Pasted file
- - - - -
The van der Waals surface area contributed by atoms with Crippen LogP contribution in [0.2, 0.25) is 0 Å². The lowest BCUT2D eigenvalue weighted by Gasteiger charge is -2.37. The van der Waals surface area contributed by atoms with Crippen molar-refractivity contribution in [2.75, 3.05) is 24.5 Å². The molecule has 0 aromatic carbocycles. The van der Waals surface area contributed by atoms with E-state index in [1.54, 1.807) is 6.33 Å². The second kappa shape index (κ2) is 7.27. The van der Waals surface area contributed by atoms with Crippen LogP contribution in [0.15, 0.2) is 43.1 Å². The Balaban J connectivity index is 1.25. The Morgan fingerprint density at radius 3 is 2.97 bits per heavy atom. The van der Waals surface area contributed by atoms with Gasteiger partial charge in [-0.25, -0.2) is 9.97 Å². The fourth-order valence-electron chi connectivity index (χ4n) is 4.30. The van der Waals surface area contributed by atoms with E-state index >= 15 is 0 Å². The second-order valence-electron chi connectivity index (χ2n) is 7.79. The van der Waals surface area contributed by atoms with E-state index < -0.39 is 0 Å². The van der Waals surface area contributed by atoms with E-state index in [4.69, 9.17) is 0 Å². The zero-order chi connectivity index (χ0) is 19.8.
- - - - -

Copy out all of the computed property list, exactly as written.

The van der Waals surface area contributed by atoms with Crippen LogP contribution in [0.2, 0.25) is 0 Å². The lowest BCUT2D eigenvalue weighted by Gasteiger charge is -2.37. The van der Waals surface area contributed by atoms with Crippen molar-refractivity contribution in [2.75, 3.05) is 24.5 Å². The molecule has 0 aromatic carbocycles. The van der Waals surface area contributed by atoms with E-state index in [1.54, 1.807) is 6.33 Å². The second kappa shape index (κ2) is 7.27. The van der Waals surface area contributed by atoms with Crippen LogP contribution in [0.15, 0.2) is 43.1 Å². The Balaban J connectivity index is 1.25. The Morgan fingerprint density at radius 3 is 2.97 bits per heavy atom. The van der Waals surface area contributed by atoms with Gasteiger partial charge in [-0.25, -0.2) is 9.97 Å². The fourth-order valence-electron chi connectivity index (χ4n) is 4.30. The van der Waals surface area contributed by atoms with E-state index >= 15 is 0 Å². The second-order valence-electron chi connectivity index (χ2n) is 7.79. The van der Waals surface area contributed by atoms with E-state index < -0.39 is 0 Å². The van der Waals surface area contributed by atoms with E-state index in [4.69, 9.17) is 0 Å². The zero-order chi connectivity index (χ0) is 19.8.